Banks aim to keep trading floors open in event of any
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[March 19, 2020] By
Sinead Cruise and Lawrence White
LONDON (Reuters) - London-based banks plan
to keep trading floors open even in the event of a formal lockdown of
the British capital, betting that their frontline staff will be treated
by authorities as "key workers".
Five global banks told Reuters they currently had no plans to disband
trading and market-making teams working in London's two main financial
districts of the 'Square Mile' and Canary Wharf as well as in suburban
backup sites, although they were equipping traders to cope with a sudden
change in circumstances.
Four said they understood financial sector market makers would be
defined as 'key workers' alongside healthcare professionals and police,
meaning some traders would be granted special permissions to travel to
work and keep markets open in the event of a city-wide shutdown.
"There's no real impact on the traders in our three locations," one of
the sources said, adding that there were no plans for a total closure of
"When [trading teams] were split, we took into account where they lived
anyway, and where necessary we have put them up in hotels. There are
just a handful working from home, but we can up that number if necessary
and the regulator allows."
Credit Suisse <CSGN.S> on Thursday offered an early warning sign of the
potential disruption that new working arrangements could cause, after it
said access to its company network was briefly limited for employees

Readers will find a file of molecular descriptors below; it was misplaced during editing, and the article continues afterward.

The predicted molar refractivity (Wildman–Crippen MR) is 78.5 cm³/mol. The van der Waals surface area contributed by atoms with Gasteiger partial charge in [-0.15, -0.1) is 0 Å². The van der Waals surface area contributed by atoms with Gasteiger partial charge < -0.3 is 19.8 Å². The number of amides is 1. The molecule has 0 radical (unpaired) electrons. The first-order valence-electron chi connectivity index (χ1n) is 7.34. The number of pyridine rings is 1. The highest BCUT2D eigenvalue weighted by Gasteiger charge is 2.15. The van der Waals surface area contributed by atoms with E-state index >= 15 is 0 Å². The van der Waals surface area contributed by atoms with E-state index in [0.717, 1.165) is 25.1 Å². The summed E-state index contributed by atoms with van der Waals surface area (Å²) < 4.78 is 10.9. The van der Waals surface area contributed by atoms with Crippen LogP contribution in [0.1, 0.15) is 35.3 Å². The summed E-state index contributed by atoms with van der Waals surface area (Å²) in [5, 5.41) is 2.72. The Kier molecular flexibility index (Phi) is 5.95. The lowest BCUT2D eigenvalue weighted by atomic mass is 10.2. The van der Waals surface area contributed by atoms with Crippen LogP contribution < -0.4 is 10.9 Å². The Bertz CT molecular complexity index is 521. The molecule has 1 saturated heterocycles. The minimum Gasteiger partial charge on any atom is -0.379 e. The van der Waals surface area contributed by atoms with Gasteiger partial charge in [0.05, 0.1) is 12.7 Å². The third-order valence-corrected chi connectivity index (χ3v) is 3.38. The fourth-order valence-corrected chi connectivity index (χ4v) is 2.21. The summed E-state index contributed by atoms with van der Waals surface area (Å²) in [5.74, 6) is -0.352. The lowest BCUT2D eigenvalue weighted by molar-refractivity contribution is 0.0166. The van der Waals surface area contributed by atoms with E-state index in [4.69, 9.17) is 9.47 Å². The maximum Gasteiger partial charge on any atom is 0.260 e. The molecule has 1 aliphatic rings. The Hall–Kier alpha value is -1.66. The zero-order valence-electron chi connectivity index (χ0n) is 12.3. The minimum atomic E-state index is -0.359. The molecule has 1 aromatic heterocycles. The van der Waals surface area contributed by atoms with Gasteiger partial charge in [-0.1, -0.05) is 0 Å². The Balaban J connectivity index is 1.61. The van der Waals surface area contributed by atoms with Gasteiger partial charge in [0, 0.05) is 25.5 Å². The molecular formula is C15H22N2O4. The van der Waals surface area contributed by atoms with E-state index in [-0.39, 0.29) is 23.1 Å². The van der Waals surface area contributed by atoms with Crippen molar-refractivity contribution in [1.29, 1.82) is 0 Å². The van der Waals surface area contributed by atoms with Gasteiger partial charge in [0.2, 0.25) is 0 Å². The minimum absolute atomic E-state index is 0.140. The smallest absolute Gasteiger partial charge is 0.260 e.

NOT ENOUGH CLARITY
A second British bank told Reuters it was now in "full-time planning
mode" on how to manage the situation but efforts had been hampered by
the Financial Conduct Authority (FCA), who had so far resisted calls to
loosen rules governing remote trading, in line with its peers in the
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A broker looks at financial information on computer screens on the
IG Index trading floor in London, Britain February 6, 2018.
REUTERS/Simon Dawson/File Photo
The FCA on Tuesday did ease its position on trading from home but without giving
much detail on concrete measures.
It said banks should still take all reasonable steps to meet their regulatory
obligations when trading from back up sites, such as continuing to record calls
even if trading from home.
“But we accept that some scenarios may emerge where this is not possible,” the
“We expect firms to consider what steps they could take to mitigate outstanding
risks if they are unable to comply with their obligations to record voice
communications. This could include enhanced monitoring, or retrospective review
once the situation has been resolved,” the FCA said.
Bankers said there was not enough clarity on what is and is not permitted for
traders working from home.
"The FCA just keeps repeating its rules and saying everyone must remain
compliant. Banks can replicate everything in terms of recorded lines, controls
except for the management oversight piece," the source said, pointing to one of
the biggest obstacles to trading remotely.
(Reporting by Sinead Cruise and Lawrence White, additional reporting by Huw
Jones, Clara Denina and Saeed Azhar; Editing by Alexander Smith)
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